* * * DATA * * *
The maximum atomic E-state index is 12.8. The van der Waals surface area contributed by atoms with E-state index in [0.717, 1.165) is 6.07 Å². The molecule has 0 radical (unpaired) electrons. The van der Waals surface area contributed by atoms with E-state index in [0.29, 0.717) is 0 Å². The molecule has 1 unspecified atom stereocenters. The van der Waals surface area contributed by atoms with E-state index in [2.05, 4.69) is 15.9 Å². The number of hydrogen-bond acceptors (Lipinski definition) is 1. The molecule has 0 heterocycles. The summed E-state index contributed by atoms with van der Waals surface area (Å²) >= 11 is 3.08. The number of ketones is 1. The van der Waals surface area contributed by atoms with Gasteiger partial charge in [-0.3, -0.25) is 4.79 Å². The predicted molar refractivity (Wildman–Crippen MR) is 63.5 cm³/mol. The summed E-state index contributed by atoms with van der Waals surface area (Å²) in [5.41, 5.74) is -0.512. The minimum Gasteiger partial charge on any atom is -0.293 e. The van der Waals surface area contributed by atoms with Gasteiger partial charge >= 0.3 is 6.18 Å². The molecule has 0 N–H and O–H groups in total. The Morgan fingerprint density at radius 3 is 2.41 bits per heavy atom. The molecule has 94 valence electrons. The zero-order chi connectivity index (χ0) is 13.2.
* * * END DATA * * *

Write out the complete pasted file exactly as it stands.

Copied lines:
The maximum atomic E-state index is 12.8. The van der Waals surface area contributed by atoms with E-state index in [0.717, 1.165) is 6.07 Å². The molecule has 0 radical (unpaired) electrons. The van der Waals surface area contributed by atoms with E-state index in [0.29, 0.717) is 0 Å². The molecule has 1 unspecified atom stereocenters. The van der Waals surface area contributed by atoms with E-state index in [2.05, 4.69) is 15.9 Å². The number of hydrogen-bond acceptors (Lipinski definition) is 1. The molecule has 0 heterocycles. The summed E-state index contributed by atoms with van der Waals surface area (Å²) >= 11 is 3.08. The number of ketones is 1. The van der Waals surface area contributed by atoms with Gasteiger partial charge in [-0.3, -0.25) is 4.79 Å². The predicted molar refractivity (Wildman–Crippen MR) is 63.5 cm³/mol. The summed E-state index contributed by atoms with van der Waals surface area (Å²) in [5.41, 5.74) is -0.512. The minimum Gasteiger partial charge on any atom is -0.293 e. The van der Waals surface area contributed by atoms with Gasteiger partial charge >= 0.3 is 6.18 Å². The molecule has 0 N–H and O–H groups in total. The Morgan fingerprint density at radius 3 is 2.41 bits per heavy atom. The molecule has 94 valence electrons. The zero-order chi connectivity index (χ0) is 13.2.